Seattle's Child

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A Parent’s Review: i-engineers at Imagine Children’s Museum

Spark your kid's interest in science with a trip to the Imagine Children's Museum in Everett for their monthly i-engineers program. On the third Saturday of each month, Dr. Science (Chuck Newcombe) provides hands-on activities and fun facts on a selected engineering topic. The program is sponsored by the Fluke Corporation and continues year round.

The most recent topic for i-engineers was static electricity. The center attraction was a Van de Graaff machine, a pedal-operated belt drive creating friction that produces electricity. The energy was channeled to a large metal ball that kids could touch for a hair-raising experience. The tickling sensation and crazy hair produced roaring laughter from the participants and audience alike. Purposefully placed mirrors allowed the participants to see the results as well.

Since the i-engineers program is just one activity at the Children's Museum, the crowds are spread out throughout the entire museum. Kids can trickle in and watch part of Dr. Science's program or stay for as long as they like. The crowd stays small so that there is never more than a couple of minutes wait to be called upon to participate. If no newcomers have joined the crowd, Dr. Science will move on to new activities and explanations, always keeping pace with this audience. Due to the small group, he is also able to adjust his fun facts and information level to accommodate older kids when necessary.

I was especially impressed with Dr. Science's ability to not just provide information, but lead the kids to the answers by asking questions. The more he interacted with the group, the more they understood the concepts and were able to apply their new knowledge to the next activity. With four separate activities pertaining to static electricity on hand, my children were able to participate in all four in less than fifteen minutes.

The static electricity was not the only energy in the room. One glance around the room confirmed that every face displayed smiles and eager interest. My daughter's hair is perfect for displaying static electricity, and she declared herself the "Queen of Crazy Hair." Even my son's much shorter hair produced surprising results. For those with super short hair, Dr. Science had yarn strands to hold so no one had to miss out on the experience.

During a lull in the crowd, my son enjoyed having an almost private conversation with Dr. Science. Individual attention is such a rarity at special events, we were delighted to find that the program was not just a stage presentation, but an ongoing dialogue involving everyone. Despite people joining and leaving the room throughout the presentation, the flow of activities and incorporation of newcomers was virtually seamless.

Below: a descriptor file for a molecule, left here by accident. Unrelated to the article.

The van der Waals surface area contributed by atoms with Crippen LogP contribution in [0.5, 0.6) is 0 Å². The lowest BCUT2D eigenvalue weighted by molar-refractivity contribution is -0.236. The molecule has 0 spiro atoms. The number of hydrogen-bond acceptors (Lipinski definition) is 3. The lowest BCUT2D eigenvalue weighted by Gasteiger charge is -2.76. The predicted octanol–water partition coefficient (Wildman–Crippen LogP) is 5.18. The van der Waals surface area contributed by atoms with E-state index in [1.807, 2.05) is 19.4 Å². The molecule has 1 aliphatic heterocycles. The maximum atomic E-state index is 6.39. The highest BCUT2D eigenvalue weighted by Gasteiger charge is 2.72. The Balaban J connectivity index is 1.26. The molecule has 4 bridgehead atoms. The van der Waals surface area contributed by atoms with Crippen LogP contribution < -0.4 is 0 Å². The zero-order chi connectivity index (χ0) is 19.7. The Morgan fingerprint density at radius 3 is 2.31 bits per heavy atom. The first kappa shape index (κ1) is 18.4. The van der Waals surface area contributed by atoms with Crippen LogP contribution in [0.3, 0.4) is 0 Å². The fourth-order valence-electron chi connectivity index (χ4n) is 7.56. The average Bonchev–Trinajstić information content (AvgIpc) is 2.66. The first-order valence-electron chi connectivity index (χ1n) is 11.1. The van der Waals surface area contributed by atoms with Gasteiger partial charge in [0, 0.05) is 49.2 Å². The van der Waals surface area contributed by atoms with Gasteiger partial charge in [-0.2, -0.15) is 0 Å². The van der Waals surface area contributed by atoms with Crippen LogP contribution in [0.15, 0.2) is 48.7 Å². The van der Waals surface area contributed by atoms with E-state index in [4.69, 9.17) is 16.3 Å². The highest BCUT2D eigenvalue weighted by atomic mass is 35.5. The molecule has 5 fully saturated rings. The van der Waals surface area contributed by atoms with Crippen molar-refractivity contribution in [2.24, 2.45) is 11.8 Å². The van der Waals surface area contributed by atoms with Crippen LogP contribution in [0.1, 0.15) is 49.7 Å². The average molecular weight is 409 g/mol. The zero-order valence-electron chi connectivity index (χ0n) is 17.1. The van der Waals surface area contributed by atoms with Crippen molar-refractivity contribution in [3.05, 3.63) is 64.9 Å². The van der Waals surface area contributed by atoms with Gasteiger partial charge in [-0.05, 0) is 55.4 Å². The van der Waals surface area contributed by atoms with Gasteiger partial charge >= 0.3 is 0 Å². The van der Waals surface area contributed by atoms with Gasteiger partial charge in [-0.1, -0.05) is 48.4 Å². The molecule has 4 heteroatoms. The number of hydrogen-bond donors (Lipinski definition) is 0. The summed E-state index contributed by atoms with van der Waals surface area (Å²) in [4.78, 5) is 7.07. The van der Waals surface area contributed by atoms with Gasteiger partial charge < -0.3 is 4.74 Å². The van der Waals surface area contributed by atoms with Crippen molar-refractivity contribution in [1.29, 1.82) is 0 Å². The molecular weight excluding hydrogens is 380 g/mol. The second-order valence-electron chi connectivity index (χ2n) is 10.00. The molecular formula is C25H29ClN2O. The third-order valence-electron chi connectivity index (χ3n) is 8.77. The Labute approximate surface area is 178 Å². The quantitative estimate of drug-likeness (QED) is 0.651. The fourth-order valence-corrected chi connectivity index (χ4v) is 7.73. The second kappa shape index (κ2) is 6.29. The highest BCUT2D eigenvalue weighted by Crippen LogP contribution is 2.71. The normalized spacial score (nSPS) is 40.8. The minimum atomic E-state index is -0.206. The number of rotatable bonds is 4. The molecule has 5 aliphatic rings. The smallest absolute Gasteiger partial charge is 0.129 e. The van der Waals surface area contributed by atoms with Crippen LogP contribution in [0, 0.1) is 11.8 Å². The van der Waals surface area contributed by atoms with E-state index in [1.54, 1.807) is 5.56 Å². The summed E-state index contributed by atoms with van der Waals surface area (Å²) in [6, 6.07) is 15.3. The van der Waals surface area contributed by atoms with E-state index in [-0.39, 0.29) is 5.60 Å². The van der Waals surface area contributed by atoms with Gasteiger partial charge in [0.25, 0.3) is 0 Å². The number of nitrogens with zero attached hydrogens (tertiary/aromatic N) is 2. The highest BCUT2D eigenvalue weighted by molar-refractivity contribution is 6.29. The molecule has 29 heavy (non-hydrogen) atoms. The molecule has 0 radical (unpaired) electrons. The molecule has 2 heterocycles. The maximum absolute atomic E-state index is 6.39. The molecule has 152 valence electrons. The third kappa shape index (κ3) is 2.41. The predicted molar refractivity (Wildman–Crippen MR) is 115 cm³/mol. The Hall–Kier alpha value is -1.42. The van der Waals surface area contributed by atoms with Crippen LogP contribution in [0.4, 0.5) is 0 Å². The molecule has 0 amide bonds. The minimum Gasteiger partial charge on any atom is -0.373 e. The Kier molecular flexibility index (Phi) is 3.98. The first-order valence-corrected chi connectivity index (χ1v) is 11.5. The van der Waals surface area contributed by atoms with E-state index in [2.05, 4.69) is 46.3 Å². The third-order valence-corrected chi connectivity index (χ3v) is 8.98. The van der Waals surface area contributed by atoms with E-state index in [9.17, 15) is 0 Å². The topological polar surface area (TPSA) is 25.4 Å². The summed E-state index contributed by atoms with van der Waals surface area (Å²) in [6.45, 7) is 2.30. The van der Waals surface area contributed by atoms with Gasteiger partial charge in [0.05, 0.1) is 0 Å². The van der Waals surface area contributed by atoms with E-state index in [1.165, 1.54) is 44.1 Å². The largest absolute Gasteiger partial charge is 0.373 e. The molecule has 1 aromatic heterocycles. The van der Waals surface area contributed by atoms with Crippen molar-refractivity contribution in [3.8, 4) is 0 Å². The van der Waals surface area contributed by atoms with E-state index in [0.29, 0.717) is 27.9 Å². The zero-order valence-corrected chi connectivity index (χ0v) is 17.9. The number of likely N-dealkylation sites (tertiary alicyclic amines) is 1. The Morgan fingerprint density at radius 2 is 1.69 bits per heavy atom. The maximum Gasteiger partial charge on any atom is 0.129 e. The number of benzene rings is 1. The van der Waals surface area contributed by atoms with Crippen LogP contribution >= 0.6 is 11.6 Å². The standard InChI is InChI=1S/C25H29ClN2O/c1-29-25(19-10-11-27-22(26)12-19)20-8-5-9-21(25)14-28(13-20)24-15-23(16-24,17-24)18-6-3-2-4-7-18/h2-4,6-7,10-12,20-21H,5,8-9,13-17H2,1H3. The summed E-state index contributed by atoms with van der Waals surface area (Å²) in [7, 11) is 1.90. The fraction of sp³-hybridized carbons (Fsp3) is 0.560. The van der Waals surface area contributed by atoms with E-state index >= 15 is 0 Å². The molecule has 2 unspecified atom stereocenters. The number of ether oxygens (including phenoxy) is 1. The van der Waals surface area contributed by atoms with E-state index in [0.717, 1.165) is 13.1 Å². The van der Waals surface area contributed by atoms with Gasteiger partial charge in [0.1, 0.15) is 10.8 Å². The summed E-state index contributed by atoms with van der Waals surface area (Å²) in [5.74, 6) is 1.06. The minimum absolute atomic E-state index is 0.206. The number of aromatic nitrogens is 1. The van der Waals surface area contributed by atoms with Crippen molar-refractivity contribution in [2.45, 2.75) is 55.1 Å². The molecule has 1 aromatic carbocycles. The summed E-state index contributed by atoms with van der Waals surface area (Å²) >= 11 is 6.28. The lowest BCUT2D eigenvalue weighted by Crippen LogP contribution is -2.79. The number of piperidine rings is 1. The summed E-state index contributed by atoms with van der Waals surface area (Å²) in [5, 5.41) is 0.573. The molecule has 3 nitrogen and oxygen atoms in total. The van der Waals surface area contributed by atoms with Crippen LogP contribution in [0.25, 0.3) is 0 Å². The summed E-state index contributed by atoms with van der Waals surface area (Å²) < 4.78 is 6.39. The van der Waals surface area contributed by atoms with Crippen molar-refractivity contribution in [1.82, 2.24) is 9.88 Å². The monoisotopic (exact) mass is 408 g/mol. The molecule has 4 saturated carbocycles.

While it may be a while before static electricity makes it back to the topic of the month, each topic is equally interesting and engaging for a variety of ages. Dr. Science has mapped out a tentative schedule for the upcoming months. For September, the activities will revolved around mechanical engineering using levers, see-saws, catapults and wheelbarrows. October's topic is structural engineering with seismographs and earthquakes. Aeronautical engineering is slated for November featuring wind tunnels and wing designs. Finishing out the year in December, Dr. Science will discuss more mechanical engineering and stress testing. For confirmation of topics and dates, be sure to check the museum's website at www.imaginecm.org.

The best learning happens when having fun. Dr. Science knows that kids stay interested longer when using their hands instead of just their ears. The i-engineers program combines both of these concepts in its programming. Engineering is an applied science that often gets overlooked in children's education, which is typically full of zoology, geology and physical science. With a quick trip to Everett, you can put your kid's science exposure back in balance. When asked if they would like to come back next month for the next topic, my kids' enthusiasm might have registered on the Richter scale.

 

IF YOU GO

Where:  Imagine Children’s Museum, 1502 Wall St., Everett.

When:  Third Saturday of each month, 11 a.m. to 3 p.m.

Cost:  Included with $7.95 general admission (ages 1 and older), memberships available.

Contact:  www.imaginecm.org or 425-258-1006.


Kelly Rogers Flynt is a freelance writer based in Lake Forest Park.  Her children, ages 11 and 8, keep her life both electric and grounded.